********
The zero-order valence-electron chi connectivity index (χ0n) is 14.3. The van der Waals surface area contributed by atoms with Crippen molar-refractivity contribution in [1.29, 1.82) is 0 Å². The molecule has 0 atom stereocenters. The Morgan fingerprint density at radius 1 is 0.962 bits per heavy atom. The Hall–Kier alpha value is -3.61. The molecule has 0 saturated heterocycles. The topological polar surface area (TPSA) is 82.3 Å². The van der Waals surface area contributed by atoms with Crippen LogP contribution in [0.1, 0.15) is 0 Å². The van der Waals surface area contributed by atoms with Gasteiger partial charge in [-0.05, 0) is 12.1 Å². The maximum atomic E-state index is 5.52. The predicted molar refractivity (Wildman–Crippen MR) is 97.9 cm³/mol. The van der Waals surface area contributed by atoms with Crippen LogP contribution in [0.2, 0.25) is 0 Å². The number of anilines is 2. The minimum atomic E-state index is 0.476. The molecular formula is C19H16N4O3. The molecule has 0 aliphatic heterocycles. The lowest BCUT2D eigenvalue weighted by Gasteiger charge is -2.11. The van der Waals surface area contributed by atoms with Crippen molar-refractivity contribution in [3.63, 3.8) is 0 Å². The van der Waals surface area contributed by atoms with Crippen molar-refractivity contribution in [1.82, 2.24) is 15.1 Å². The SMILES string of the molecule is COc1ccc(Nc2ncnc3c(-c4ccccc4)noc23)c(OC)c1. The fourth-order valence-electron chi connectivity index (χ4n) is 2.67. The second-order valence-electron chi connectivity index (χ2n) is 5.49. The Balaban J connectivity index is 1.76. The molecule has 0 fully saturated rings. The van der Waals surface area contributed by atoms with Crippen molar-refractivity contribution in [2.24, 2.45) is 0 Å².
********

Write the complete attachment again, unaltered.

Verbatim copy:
The zero-order valence-electron chi connectivity index (χ0n) is 14.3. The van der Waals surface area contributed by atoms with Crippen molar-refractivity contribution in [1.29, 1.82) is 0 Å². The molecule has 0 atom stereocenters. The Morgan fingerprint density at radius 1 is 0.962 bits per heavy atom. The Hall–Kier alpha value is -3.61. The molecule has 0 saturated heterocycles. The topological polar surface area (TPSA) is 82.3 Å². The van der Waals surface area contributed by atoms with Crippen LogP contribution in [0.1, 0.15) is 0 Å². The van der Waals surface area contributed by atoms with Gasteiger partial charge in [-0.05, 0) is 12.1 Å². The maximum atomic E-state index is 5.52. The predicted molar refractivity (Wildman–Crippen MR) is 97.9 cm³/mol. The van der Waals surface area contributed by atoms with Crippen LogP contribution in [0.2, 0.25) is 0 Å². The number of anilines is 2. The minimum atomic E-state index is 0.476. The molecular formula is C19H16N4O3. The molecule has 0 aliphatic heterocycles. The lowest BCUT2D eigenvalue weighted by Gasteiger charge is -2.11. The van der Waals surface area contributed by atoms with Crippen molar-refractivity contribution in [3.63, 3.8) is 0 Å². The van der Waals surface area contributed by atoms with Crippen molar-refractivity contribution in [1.82, 2.24) is 15.1 Å². The SMILES string of the molecule is COc1ccc(Nc2ncnc3c(-c4ccccc4)noc23)c(OC)c1. The fourth-order valence-electron chi connectivity index (χ4n) is 2.67. The second-order valence-electron chi connectivity index (χ2n) is 5.49. The Balaban J connectivity index is 1.76. The molecule has 0 fully saturated rings. The van der Waals surface area contributed by atoms with Crippen molar-refractivity contribution in [2.24, 2.45) is 0 Å².